Communication Key to Healthy Relationships During the Pandemic

Elderly couple on a kitchen floor

By Carol Heher Peters

How can romantic partners keep their relationships strong during the COVID-19 pandemic? Making a few simple changes to the ways they communicate about the stressors they are feeling and experiencing can help them cope, according to a new study by SC&I Associate Professor Maria Venetis Ph.D. ’10.

These communication strategies include, maintaining normalcy; relying on their communication networks; adapting their routines to their new circumstances; creating new routines; and reinforcing each other’s identities as they manage pandemic-related stressors, Venetis said.

maria ventisIn their paper “Dyadic Coping and Discrete Emotions During COVID-19: Connecting the Communication Theory of Resilience with Relational Uncertainty,” published in the Journal of Social and Personal Relationships, Venetis and her coauthors, Helen Lillie and Skye Chernichky-Karcher, wrote that their findings can “help clinicians and practitioners better advise couples who report experiencing relational uncertainty and anger resulting from COVID-19 stress,” and, “relieving such uncertainty is critical for the health of long-term relationships, particularly at times of immense stress.”

Based on their study’s findings, Venetis and her coauthors further propose that if romantic couples feel uncertainty about the stability and future of their relationship, this uncertainty can lead to feelings of anger, fear, and guilt. Therefore, if couples communicate that they are committed both to the relationship and to together managing the stressors they face, during the pandemic and for the long haul, they can help reduce those emotions as well.

“A lot of what we are trying to establish as relational scholars is evidence of ‘quality markers’ – how couples engage in conversation,” Venetis said. “For example, if we look at the first strategy, maintaining normalcy, this means if romantic partners communicate in a way that acknowledges that life is now different, but they will address together how they are going to keep their family routines as normal as possible during the pandemic, this helps.

“Some issues they discuss might be: How are we going to handle schooling for our children? How will we see friends and family? How are we communicating together so it’s not just one person steering the ship? How will we maintain exercise? Crafting or maintaining normalcy means maintaining who we were before the stressor and creating new patterns that we do because of the stressor. For example, when a couple realizes they are on lockdown so they can’t go to the gym, they decide instead that at 5 pm they are all going to do pushups as a family or go for a walk together, to create a new routine to manage their exercise goals during the stressor.”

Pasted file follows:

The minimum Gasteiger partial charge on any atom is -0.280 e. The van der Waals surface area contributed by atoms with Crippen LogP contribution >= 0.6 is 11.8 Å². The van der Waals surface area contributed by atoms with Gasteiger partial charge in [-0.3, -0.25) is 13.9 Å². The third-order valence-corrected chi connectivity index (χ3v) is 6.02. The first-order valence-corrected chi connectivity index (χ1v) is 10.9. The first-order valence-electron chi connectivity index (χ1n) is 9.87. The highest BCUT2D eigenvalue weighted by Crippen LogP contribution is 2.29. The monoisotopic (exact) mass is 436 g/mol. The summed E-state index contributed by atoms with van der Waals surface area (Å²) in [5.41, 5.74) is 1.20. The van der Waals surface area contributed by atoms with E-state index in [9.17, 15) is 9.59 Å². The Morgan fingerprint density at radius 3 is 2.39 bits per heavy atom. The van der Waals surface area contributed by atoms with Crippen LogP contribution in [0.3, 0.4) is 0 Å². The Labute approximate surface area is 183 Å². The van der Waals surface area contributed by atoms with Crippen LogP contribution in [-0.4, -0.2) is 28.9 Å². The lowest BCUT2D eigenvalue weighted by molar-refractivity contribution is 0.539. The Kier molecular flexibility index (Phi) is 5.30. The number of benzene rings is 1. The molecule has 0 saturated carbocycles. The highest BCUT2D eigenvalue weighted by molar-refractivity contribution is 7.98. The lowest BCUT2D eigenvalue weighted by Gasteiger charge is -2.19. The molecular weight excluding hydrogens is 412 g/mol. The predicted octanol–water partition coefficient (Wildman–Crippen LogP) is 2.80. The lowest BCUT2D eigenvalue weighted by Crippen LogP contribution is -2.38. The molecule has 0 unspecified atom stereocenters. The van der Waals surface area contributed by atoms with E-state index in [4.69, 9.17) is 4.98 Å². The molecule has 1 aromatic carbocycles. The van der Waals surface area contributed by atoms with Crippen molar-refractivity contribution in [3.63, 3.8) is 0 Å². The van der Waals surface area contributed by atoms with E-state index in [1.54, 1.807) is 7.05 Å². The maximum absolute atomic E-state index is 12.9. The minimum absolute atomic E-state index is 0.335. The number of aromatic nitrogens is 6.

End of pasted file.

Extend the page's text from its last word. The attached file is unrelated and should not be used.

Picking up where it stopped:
Venetis said that while these communication strategies can be applied during any kind of stressor couples might face together, a unique feature of COVID-19 is that the whole world is facing this astronomical stressor all at the same time. This makes this particular stressor much more devastating for many couples.

Based on their research findings published in the paper, Venetis offers the following specific advice romantic partners can use to help them cope with the pandemic.

Make efforts to maintain your and your family’s sense of normal: Create new routines, but adapt those routines so that they continue to make you and your family feel like YOU.

Stay connected with your communication networks: We can find ways in our comfort zone to stay connected with people. If we are concerned about eating indoors, it’s summer, and we can eat outside. Or, we can start a virtual book club – whatever it is that makes us feel comfortable.

Honor your identity – do what makes you, YOU:  Don’t give up who you are or put yourself in the back seat. A lot of what people did at the start of the pandemic was take a pause on being who they are (such as an artist, a writer, an athlete, a gardener) to try to figure out what is going on and how to survive. But it’s really important to honor your own identity and make sure you find creative ways to help you engage in an activity that supports your sense of self.

Look for the silver linings: During the social isolation and the fear of the virus, some people were able to develop COVID habits that kept them going, such as gardening, painting, or reading. Just finding ways to find some joy in the stressor and being able to talk about that with your romantic partner is really important.

Acknowledging that this stinks: Just acknowledging head on that we are in a stressor, but we are going to do the best we can, really helps.”

Story originally appeared in Rutgers School of Communication and Information.